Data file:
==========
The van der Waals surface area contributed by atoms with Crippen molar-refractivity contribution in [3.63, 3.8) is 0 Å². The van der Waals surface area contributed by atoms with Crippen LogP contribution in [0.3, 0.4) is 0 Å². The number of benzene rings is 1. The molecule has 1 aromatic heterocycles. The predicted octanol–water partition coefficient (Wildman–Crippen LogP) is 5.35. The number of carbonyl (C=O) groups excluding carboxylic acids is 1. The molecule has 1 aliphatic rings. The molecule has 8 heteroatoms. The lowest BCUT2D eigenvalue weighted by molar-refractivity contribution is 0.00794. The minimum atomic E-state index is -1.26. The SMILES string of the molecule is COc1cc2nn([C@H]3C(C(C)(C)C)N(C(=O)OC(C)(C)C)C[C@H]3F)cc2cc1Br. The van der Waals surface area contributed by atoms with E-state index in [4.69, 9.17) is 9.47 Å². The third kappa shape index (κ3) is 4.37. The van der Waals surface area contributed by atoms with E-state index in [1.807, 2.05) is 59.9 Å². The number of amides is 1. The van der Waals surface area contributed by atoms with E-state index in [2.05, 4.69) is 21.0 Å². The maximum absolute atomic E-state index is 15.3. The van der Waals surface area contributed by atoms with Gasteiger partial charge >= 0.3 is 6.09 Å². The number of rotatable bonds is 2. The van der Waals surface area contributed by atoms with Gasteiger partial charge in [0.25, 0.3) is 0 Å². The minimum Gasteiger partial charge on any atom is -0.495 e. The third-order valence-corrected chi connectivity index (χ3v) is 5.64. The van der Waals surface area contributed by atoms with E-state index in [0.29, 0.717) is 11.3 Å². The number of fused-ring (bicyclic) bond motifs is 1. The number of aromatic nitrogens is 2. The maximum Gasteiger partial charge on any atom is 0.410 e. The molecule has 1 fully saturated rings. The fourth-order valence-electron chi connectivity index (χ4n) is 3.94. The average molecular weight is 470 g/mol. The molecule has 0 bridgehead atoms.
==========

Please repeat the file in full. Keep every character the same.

The van der Waals surface area contributed by atoms with Crippen molar-refractivity contribution in [3.63, 3.8) is 0 Å². The van der Waals surface area contributed by atoms with Crippen LogP contribution in [0.3, 0.4) is 0 Å². The number of benzene rings is 1. The molecule has 1 aromatic heterocycles. The predicted octanol–water partition coefficient (Wildman–Crippen LogP) is 5.35. The number of carbonyl (C=O) groups excluding carboxylic acids is 1. The molecule has 1 aliphatic rings. The molecule has 8 heteroatoms. The lowest BCUT2D eigenvalue weighted by molar-refractivity contribution is 0.00794. The minimum atomic E-state index is -1.26. The SMILES string of the molecule is COc1cc2nn([C@H]3C(C(C)(C)C)N(C(=O)OC(C)(C)C)C[C@H]3F)cc2cc1Br. The van der Waals surface area contributed by atoms with E-state index in [4.69, 9.17) is 9.47 Å². The third kappa shape index (κ3) is 4.37. The van der Waals surface area contributed by atoms with E-state index in [1.807, 2.05) is 59.9 Å². The number of amides is 1. The van der Waals surface area contributed by atoms with E-state index in [2.05, 4.69) is 21.0 Å². The maximum absolute atomic E-state index is 15.3. The van der Waals surface area contributed by atoms with Gasteiger partial charge >= 0.3 is 6.09 Å². The number of rotatable bonds is 2. The van der Waals surface area contributed by atoms with Gasteiger partial charge in [0.25, 0.3) is 0 Å². The minimum Gasteiger partial charge on any atom is -0.495 e. The third-order valence-corrected chi connectivity index (χ3v) is 5.64. The van der Waals surface area contributed by atoms with E-state index in [0.29, 0.717) is 11.3 Å². The number of fused-ring (bicyclic) bond motifs is 1. The number of aromatic nitrogens is 2. The maximum Gasteiger partial charge on any atom is 0.410 e. The molecule has 1 fully saturated rings. The fourth-order valence-electron chi connectivity index (χ4n) is 3.94. The average molecular weight is 470 g/mol. The molecule has 0 bridgehead atoms.